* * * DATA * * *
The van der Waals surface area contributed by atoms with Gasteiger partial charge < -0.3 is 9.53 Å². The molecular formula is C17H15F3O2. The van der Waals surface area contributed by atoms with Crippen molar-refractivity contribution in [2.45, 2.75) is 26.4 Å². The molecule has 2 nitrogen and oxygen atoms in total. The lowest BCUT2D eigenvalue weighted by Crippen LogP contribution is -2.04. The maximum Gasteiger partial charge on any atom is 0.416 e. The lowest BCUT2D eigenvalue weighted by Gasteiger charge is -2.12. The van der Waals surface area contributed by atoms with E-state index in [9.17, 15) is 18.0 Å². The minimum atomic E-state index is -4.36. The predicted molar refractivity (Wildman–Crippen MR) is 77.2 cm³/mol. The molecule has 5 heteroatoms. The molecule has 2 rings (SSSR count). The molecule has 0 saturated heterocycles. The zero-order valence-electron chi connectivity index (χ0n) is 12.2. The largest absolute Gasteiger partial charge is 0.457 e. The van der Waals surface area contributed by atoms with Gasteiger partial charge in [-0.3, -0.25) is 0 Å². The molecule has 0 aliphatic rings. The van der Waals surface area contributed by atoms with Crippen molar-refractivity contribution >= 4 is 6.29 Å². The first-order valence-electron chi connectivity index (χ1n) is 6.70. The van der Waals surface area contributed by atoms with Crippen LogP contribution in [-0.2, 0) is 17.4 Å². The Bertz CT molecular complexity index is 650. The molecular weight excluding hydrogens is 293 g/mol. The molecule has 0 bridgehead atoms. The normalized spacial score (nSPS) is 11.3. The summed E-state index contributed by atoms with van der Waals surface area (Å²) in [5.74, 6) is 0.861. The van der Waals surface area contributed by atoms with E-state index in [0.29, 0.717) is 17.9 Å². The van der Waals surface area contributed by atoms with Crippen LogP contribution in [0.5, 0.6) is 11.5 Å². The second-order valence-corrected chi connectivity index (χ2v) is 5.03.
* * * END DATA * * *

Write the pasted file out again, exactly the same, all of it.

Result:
The van der Waals surface area contributed by atoms with Gasteiger partial charge < -0.3 is 9.53 Å². The molecular formula is C17H15F3O2. The van der Waals surface area contributed by atoms with Crippen molar-refractivity contribution in [2.45, 2.75) is 26.4 Å². The molecule has 2 nitrogen and oxygen atoms in total. The lowest BCUT2D eigenvalue weighted by Crippen LogP contribution is -2.04. The maximum Gasteiger partial charge on any atom is 0.416 e. The lowest BCUT2D eigenvalue weighted by Gasteiger charge is -2.12. The van der Waals surface area contributed by atoms with E-state index in [9.17, 15) is 18.0 Å². The minimum atomic E-state index is -4.36. The predicted molar refractivity (Wildman–Crippen MR) is 77.2 cm³/mol. The molecule has 5 heteroatoms. The molecule has 2 rings (SSSR count). The molecule has 0 saturated heterocycles. The zero-order valence-electron chi connectivity index (χ0n) is 12.2. The largest absolute Gasteiger partial charge is 0.457 e. The van der Waals surface area contributed by atoms with Gasteiger partial charge in [-0.3, -0.25) is 0 Å². The molecule has 0 aliphatic rings. The van der Waals surface area contributed by atoms with Crippen molar-refractivity contribution >= 4 is 6.29 Å². The first-order valence-electron chi connectivity index (χ1n) is 6.70. The van der Waals surface area contributed by atoms with Crippen LogP contribution in [-0.2, 0) is 17.4 Å². The Bertz CT molecular complexity index is 650. The molecular weight excluding hydrogens is 293 g/mol. The molecule has 0 bridgehead atoms. The normalized spacial score (nSPS) is 11.3. The summed E-state index contributed by atoms with van der Waals surface area (Å²) in [5.74, 6) is 0.861. The van der Waals surface area contributed by atoms with E-state index in [0.29, 0.717) is 17.9 Å². The van der Waals surface area contributed by atoms with Crippen LogP contribution in [0.5, 0.6) is 11.5 Å². The second-order valence-corrected chi connectivity index (χ2v) is 5.03.